This post germinated in my mind as I walked home from SoLVe’s screening of Food Inc last night. The SoLVe team did a great job. After the movie, Vernon Tava (Co-Editor of The Solution and past SoLVe President) facilitated a discussion between the 50-70 students present, with two lecturers – Peter Sankoff and Mohsen Al-Attar – present as expert commentators.
One of the most resounding and repeated themes was: What do we do now? Naturally, I think we should go vegan – that’s a given. But more fundamentally we should think more about what we eat – and what we consume in other ways. When we come to food, we are all consumers. To claim that is a tautology: We consume food.
Mohsen presented a juxtaposition between the self as consumer and the self as citizen. I want to make five simple observations.
1. We are all consumers.
You consume. You buy things. Everyone in New Zealand, or any Western nation, is a consumer – unless they are entirely cut off from the market and economy. We cannot sensibly stop consuming, but can reasonably and easily alter what we consume.
Market economies are based on the interplay between supply and demand. In the case of food, a shrinking pool of companies is the supply – but all of us, collectively, are the demand.
You are a consumer.
2. No one is just a consumer.
You cannot reduce a human’s identity to what he or she buys. Humanity is more than consumption. Humans are wonderfully complex, emotional, intellectual, creative creatures. We live, we learn, we love. We experience loss – and not just of bought, material goods. We gain pleasure from experiences – not from purchases.
And, in New Zealand and other liberal democracies, we have a distinct bundle of rights. We are citizens of a democratic state. We have an economic voice, and a political voice. We can lobby government, and more directly can influence our friends and acquaintances. We can vote with our wallets, and with our voting papers.
You are a consumer, but that is only one very small part of you. You are a citizen.
3. We all have choices about our consumption.
When you go to the supermarket, you choose what you spend your money on. Your choice is, of course, conditioned by your upbringing, by your habits, and – sadly, perhaps? – by the marketing and advertising you are exposed to. But your choice is still there. It is controlled and limited by how much or how little money you have. In our economy, more money means more choice (means more economic power).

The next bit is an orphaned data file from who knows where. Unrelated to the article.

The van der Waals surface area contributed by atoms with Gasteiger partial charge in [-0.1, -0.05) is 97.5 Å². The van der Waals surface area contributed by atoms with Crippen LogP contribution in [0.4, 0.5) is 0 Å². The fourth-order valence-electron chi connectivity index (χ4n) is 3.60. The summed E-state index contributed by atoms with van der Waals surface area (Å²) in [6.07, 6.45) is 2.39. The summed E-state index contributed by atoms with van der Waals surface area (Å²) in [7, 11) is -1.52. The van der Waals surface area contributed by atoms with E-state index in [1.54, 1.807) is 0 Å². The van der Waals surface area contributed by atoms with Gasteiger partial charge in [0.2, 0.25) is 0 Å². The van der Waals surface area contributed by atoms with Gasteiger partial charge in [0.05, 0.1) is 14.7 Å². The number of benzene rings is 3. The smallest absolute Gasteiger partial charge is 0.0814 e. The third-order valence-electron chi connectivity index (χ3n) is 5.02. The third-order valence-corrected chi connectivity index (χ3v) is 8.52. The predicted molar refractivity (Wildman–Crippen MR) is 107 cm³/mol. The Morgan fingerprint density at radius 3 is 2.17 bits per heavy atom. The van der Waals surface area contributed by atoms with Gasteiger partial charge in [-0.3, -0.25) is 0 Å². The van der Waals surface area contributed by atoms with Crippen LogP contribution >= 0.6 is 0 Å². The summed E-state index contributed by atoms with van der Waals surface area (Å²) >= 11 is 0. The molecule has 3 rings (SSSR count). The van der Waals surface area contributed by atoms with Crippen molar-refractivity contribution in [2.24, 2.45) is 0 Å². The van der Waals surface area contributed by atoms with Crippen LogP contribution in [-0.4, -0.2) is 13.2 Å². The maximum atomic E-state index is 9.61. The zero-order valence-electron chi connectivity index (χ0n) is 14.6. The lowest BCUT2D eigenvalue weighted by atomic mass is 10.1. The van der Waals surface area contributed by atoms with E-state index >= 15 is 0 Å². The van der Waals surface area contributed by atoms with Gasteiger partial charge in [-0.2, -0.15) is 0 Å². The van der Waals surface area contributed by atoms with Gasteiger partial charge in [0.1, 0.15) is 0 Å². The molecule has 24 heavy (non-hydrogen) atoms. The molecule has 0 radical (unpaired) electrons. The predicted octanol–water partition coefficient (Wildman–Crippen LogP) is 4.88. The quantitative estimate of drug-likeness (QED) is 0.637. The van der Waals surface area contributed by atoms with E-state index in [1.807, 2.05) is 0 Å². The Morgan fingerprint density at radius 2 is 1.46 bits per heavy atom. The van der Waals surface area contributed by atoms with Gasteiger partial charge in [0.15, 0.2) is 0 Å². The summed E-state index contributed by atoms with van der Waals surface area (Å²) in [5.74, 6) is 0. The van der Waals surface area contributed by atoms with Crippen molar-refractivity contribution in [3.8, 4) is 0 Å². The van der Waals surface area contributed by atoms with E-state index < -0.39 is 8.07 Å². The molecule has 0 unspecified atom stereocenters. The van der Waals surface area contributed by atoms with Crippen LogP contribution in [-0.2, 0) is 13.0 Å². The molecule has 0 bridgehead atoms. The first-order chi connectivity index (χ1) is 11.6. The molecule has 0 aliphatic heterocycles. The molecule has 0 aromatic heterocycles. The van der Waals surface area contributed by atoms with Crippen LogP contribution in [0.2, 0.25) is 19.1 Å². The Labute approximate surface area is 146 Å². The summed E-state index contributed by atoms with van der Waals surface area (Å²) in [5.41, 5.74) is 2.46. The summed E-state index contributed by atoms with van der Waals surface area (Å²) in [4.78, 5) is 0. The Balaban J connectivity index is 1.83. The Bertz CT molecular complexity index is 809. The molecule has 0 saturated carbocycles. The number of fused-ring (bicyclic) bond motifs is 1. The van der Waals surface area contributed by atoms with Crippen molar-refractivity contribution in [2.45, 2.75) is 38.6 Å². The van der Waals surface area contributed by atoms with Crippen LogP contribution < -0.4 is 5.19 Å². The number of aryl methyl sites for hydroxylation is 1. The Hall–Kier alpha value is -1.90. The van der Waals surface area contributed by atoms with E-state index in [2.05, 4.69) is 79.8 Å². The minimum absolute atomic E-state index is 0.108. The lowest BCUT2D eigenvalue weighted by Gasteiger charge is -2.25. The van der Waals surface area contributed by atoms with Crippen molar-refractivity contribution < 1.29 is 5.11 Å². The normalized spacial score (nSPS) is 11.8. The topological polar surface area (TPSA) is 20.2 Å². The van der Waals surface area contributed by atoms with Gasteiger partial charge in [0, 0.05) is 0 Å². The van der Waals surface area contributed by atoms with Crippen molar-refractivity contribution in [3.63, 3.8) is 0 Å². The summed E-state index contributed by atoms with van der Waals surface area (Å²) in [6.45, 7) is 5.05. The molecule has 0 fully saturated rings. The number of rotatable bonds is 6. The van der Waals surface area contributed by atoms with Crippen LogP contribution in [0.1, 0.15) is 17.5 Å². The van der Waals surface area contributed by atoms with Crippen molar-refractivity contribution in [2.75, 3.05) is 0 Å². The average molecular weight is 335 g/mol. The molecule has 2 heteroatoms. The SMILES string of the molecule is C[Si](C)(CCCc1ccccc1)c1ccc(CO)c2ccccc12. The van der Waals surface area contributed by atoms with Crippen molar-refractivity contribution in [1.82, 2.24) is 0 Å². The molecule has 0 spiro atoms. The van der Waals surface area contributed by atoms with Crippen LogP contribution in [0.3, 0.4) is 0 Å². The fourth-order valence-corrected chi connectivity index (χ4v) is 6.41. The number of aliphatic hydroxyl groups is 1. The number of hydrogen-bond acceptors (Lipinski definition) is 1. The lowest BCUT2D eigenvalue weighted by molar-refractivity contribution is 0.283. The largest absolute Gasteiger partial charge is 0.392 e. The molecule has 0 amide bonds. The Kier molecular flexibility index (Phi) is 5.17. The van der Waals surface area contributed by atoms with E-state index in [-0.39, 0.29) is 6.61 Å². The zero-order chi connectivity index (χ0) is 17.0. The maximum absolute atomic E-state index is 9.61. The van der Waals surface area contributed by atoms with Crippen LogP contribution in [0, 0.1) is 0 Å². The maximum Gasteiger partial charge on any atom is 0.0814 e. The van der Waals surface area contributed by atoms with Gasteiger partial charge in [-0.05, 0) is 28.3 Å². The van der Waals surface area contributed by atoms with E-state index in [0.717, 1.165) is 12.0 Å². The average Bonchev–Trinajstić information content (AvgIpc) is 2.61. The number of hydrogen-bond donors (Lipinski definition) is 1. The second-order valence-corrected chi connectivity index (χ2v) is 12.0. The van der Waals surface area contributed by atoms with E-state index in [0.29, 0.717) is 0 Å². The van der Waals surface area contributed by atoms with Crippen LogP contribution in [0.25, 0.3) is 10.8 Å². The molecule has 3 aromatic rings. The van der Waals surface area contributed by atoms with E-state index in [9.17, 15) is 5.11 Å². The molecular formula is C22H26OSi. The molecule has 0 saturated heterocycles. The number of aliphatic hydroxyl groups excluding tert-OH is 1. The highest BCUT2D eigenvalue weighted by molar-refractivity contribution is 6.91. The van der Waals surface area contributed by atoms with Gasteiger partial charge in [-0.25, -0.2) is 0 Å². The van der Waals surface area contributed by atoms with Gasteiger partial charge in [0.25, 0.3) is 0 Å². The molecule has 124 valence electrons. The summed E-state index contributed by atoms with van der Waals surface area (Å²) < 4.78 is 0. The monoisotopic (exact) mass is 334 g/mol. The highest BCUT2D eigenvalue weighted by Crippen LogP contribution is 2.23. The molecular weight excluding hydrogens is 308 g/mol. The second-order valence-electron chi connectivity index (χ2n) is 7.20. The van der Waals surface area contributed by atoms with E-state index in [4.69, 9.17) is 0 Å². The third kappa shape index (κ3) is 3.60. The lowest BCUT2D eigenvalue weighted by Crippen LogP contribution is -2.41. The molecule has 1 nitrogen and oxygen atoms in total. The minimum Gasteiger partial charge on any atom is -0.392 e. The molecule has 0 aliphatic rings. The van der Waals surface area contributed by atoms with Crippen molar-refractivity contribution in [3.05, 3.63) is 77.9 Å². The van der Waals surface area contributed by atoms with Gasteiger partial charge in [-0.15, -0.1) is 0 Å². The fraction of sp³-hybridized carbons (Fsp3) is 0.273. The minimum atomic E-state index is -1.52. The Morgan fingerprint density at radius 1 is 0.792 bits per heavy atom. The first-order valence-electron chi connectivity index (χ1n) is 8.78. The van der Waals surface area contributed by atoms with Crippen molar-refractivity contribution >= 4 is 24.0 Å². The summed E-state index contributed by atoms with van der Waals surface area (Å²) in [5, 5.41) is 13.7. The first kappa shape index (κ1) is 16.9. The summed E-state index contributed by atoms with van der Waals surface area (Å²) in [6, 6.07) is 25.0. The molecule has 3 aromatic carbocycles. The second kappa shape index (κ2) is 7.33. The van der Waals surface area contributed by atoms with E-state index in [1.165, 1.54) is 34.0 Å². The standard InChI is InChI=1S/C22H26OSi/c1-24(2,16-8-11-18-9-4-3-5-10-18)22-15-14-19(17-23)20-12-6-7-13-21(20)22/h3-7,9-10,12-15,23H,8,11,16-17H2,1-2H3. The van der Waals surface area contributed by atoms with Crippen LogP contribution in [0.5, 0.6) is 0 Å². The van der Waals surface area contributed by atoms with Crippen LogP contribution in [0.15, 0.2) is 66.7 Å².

However, we can all consume differently. Maybe we cannot afford ethically, locally, sustainably, organically-grown food exclusively. But we can choose what products we buy within our economic limits.
Simply, no one chooses what you put in your mouth but you. You have choice.
4. Better education equals better choices.
When you act in the market, as a consumer, you have imperfect information. You never know everything about the products that you buy. However, the more you know about the products you buy, the better your choice will be. Have you ever bought something on the spur of the moment, then regretted it when you realised that it was over-priced? A little research would have avoided that.
I never read food labels, until I went vegan. Then, suddenly, I had to become more informed about what I ate. Simply buy being more mindful and more educated, I ate cheaper, ate healthier, and – yes – more sustainably. Even putting aside issues of animal rights and animal welfare, my change in diet caused me to learn more – so consequently to make better choices.
Part of being a citizen is being actively engaged with civil and political society. As citizens, we have some ability to control our societies. We can take civic action, as individuals and collectives. A more informed citizenry will make better political choices.
When you make a choice, you act on your education.
5. Choices are not morally neutral – for consumers and for citizens.
And this is what it comes down to: Your choices have consequences and effects, whether they are choices in the market or civil society. The choices you make are not ethically neutral. If you buy product (A), you may create suffering in the form of hurt to animals, humans, and/or ecosystems. If you buy product (B), you may cause less harm.
I’m reducing this down to a simple utilitarian picture of morality – but the point remains under any moral framework. You can, in a small way, cause suffering, or you can cause satisfaction. Your choices affect others, not just yourself.
And it doesn’t matter whether a choice is in the market or civil society. Both choices have ethical dimensions. There isn’t a dilemma where you must do one, or the other.
You can do both. It’s not about being the CEO or the farmer. It’s about being a citizen who, by choice or necessity, is part of the market and about doing both mindfully and sensibly.